For Lucile Olympe Haute, a feminist reappropriation of the earth and nature goes hand-in-hand with a feminist reappropriation of the technologies that surround us. Interview with an artist, activist, teacher, researcher, cyberwitch, coder and specialist of web-to-print.
Makery: What in your background has influenced your current artistic and personal activities?
Lucile Olympe Haute: I grew up in the countryside, where I developed an interest in digital technology through my father, who was a computer technician. He was always tinkering with electronic equipment. He picked up all sorts of broken devices, and I watched as he fixed these machines. We had a Minitel and a computer very early on. In terms of maternal influences, there’s my grandmother, who got divorced in the 1950s, kept her farm and “didn’t get aother man”, as she put it. You have to consider this in the context of that period to appreciate her journey, the activism that it represented. I’m kind of a combination of the two, with on one side feminist political activism (although my grandmother never considered herself in those terms), and on the other side issues concerning our relationship to technologies. And finally, in both cases, the question of autonomy. That doesn’t mean being autonomous and self-sufficient in everything, but trying to develop one’s own tool and analyses, having a critical view.
Makery: What were your first artistic experiences?
L.O.H.: When I arrived in Paris, I discovered a whole world and a new vocabulary: noosphere, Pierre Teilhard de Chardin, Donna Haraway, texts collected by Annick Bureau and Nathalie Magnan. This led to all sorts of questions concerning digital identities, relationships between real/imaginary and virtual/actual, performing in these worlds, avatars…
I was already performing with digital tools – smartphones, video projections, avatars. But I was interested in that moment where the performance provokes an eruption, something that spills over. Today I would say that I’m trying to reach a “state of grace” but at the time I just talked about “eruption” and “overflow”. Digital technology predefines a lot of possibilities. Performing implies overflowing possibilities.
I was fascinated to see what digital technology was doing to us. Like the anthropologist Amber Case [watch her Ted Talk “We Are All Cyborgs Now”], I thought that from the moment that we use a smartphone, that we send e-mails, we are already cyborgs. This affects our perception of the world, our body postures, our social interactions. Case takes the “cyber” out of its science-fiction fantasy, which is sometimes pretty kitsch (such as the representation of technologies invading the body). It becomes commonplace, there’s nothing spectacular about it anymore. It’s everywhere in our existence. “Cyber” is just the world of humans transformed by human technologies.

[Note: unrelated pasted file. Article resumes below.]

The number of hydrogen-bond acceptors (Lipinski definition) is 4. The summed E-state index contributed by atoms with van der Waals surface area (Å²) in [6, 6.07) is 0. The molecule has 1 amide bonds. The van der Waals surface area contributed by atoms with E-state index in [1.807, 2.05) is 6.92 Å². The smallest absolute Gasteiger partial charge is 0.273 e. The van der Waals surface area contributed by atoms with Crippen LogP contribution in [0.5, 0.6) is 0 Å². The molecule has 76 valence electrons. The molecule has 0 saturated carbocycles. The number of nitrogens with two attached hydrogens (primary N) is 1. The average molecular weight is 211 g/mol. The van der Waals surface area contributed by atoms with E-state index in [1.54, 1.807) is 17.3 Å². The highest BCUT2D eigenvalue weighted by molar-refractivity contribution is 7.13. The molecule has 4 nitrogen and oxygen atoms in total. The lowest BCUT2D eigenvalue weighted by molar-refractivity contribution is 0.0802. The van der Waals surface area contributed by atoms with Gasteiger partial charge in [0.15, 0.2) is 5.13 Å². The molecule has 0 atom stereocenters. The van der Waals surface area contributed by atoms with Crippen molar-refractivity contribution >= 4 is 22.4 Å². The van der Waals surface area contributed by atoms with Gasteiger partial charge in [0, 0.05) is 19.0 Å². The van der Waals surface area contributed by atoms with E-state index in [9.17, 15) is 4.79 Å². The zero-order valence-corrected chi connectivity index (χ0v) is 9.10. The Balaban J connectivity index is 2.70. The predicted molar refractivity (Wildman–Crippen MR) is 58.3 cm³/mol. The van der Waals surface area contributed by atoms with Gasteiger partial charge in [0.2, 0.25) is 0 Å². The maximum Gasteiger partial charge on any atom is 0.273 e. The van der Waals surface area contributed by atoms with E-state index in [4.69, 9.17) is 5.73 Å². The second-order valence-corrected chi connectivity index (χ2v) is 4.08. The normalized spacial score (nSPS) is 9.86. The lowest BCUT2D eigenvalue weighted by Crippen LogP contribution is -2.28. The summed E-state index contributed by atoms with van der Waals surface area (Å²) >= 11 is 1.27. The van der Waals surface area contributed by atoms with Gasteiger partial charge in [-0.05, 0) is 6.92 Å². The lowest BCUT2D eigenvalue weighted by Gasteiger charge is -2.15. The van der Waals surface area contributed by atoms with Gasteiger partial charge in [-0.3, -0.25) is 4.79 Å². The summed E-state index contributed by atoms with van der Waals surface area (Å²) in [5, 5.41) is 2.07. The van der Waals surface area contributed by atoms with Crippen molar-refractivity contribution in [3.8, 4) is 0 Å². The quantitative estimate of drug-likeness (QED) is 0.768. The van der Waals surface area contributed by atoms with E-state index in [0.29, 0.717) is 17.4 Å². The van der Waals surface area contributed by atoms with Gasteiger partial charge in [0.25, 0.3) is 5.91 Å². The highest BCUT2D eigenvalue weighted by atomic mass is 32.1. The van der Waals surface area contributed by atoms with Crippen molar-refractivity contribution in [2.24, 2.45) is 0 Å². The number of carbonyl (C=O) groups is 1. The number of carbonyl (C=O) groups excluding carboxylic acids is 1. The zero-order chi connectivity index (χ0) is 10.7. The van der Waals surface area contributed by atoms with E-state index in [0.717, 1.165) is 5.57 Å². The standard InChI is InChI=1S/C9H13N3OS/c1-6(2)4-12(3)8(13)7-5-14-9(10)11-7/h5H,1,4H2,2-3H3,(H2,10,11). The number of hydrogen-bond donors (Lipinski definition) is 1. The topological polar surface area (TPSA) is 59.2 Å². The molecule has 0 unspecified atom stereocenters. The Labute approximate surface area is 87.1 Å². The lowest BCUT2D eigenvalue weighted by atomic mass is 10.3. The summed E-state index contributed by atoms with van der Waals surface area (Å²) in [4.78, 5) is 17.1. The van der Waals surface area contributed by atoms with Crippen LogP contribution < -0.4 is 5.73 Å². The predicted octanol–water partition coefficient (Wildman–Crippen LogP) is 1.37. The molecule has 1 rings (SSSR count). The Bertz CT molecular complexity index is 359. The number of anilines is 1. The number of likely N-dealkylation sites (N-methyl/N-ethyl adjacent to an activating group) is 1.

Makery: You’ve also worked in Second Life and with avatars…
L.O.H.: That’s a bit of a caricatural pop fantasy too, because the 3D avatars of 2005-2010 weren’t very sophisticated. It’s a very primitive field, but there was something quite compelling about manipulating these rudimentary characters. I was interested in feeling and studying how life in these virtual worlds changes us as individuals. How we perform differently when coupled with this extension, which is of another materiality.
Makery: You also tackled digital ghosts…
L.O.H.: When you perform a character in these worlds, a sort of legend develops, it continues to exist beyond your presence. What we build exists through narration, fiction, being perceived by others. After leaving Second Life but continuing to work on avatars and identities, I collaborated with Silvie Mexico on Technological Ghost, a video poem that was shot and edited in 360°. This project made me realize the importance of the physical body, the sensory esthetic experience.
Makery: In parallel, you also focus on graphic design and publishing aspects. What’s the connection, and how did it come about?
L.O.H.: With live performances, documentation is always an issue. What is left afterwards? What medium do we use to document? These are editorial and formatting issues. Do I keep only comments, description and preparatory documents, staying in the text format, or do I also embrace the visual representation? That’s how I came to graphic design and publishing, both in print and on screen, from the very beginning.
Makery: How do all these activities relate to your Cyberwitch project?
L.O.H.: In 2017, we heard the word “witch” being used in new contexts, around the rise of #metoo. In parallel I discovered Reclaiming, a modern spirituality tradition that combines celebrating the Goddess with feminism and political activism for ecology. There are connections with Wicca (an American reappropriation in the early 1950s of traditional European witchcraft). Today the organization is focused on progressive social, political, environmental and economic activism. One of its activists is Starhawk, a Reclaiming witch whose writings have been translated into French. Emboldened by her translated books, many people in Europe decided to engage in this political and spiritual activism. They started a Facebook group, and I joined it right away. We practice in a group, and I’m also developing a personal spiritual approach.